What is in this article?:
- Harris Teeter Eyes Sale
- 'Strong Retail Food Franchise'
“In the case of Harris Teeter, you have a very strong retail food franchise, and I think it would go in a range of six to eight times EBITDA.”
— Chuck Cerankosky, analyst, Northcoast Research
MATTHEWS, N.C. — Harris Teeter Supermarkets last week said it had received an offer to acquire the company from two private equity firms and had subsequently engaged J.P. Morgan to evaluate its strategic alternatives.
A potential auction of the 200-store chain — considered to be one of the best conventional supermarket operators in the country — could generate between $2 billion and $2.5 billion and attract the attention of numerous additional suitors, observers said last week.
“The company was approached by two private equity firms who expressed an interest in purchasing the company,” Harris Teeter said in a statement. “In order to fulfill its duty to its shareholders to evaluate opportunities to increase shareholder value, the company retained J.P. Morgan to assist it in conducting discussions with certain highly qualified parties.”
Harris Teeter did not identify the private equity groups that offered to buy the chain and said it would continue to pursue its ongoing program to build new stores and operate all of its facilities as usual during the review. The company also stressed that a deal may not result from the discussions.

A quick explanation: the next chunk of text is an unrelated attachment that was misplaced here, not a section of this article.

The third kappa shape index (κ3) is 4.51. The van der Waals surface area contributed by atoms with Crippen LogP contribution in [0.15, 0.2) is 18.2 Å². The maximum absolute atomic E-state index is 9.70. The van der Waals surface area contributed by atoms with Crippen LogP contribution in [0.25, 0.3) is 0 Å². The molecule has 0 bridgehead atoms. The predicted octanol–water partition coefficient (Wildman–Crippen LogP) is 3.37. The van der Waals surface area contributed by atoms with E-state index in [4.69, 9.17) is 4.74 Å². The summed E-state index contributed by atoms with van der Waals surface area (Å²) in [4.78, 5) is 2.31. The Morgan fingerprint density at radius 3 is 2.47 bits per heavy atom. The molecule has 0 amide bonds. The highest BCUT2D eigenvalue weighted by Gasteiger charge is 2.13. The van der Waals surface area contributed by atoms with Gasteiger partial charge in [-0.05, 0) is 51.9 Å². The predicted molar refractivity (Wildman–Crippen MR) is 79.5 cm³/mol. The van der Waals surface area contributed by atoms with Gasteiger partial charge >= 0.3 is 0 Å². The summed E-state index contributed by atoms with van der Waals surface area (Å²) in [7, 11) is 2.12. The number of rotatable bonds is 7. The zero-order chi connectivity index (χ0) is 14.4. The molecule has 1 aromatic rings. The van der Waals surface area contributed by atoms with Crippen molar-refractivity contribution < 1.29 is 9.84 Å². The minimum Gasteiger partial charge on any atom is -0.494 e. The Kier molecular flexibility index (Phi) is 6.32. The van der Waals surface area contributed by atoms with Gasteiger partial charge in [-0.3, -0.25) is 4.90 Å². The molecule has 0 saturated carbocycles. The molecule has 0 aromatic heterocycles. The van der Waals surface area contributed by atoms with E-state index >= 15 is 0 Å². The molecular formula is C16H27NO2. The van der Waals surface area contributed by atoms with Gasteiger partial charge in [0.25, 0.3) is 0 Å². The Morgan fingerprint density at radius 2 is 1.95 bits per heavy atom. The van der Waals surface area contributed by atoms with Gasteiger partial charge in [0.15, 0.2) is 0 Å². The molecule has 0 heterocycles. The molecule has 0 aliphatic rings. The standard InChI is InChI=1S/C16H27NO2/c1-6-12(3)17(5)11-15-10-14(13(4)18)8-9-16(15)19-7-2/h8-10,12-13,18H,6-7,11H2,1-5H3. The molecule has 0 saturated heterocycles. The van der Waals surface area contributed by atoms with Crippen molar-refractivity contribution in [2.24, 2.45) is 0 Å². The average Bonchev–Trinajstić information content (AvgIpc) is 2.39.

Sources told SN last week they expected Harris Teeter would have little problem attracting potential acquirers. They cited the chain’s reputation for fresh presentation and quality, strong market share and sales growth, and advantages including private-label development, self-distribution and a non-union workforce.
For a company like Lakeland, Fla.-based Publix Super Markets — which recently established a new division in Charlotte to facilitate expansion into Harris Teeter’s North Carolina hotbed — Harris Teeter would allow for a dramatic expansion without needing to build its way north. But a company spokeswoman last week told SN the retailer was not in discussions with Harris Teeter and typically does not grow by acquisition.
Several sources also said Kroger and Ahold would likely have interest. Kroger, based in Cincinnati, has been reticent to do large acquisitions, in part because costs to invest in price and labor necessary to bring a new chain to its standards make deals too expensive. But Kroger would have less such concerns with Harris Teeter, Karen Short, an analyst at BMO Capital, told SN.
Sources said Ahold would also take a look, noting that company’s Giant-Carlisle division in 2009 won bidding for Ukrop’s Super Markets, the Richmond, Va.-chain with a positioning similar to Harris Teeter.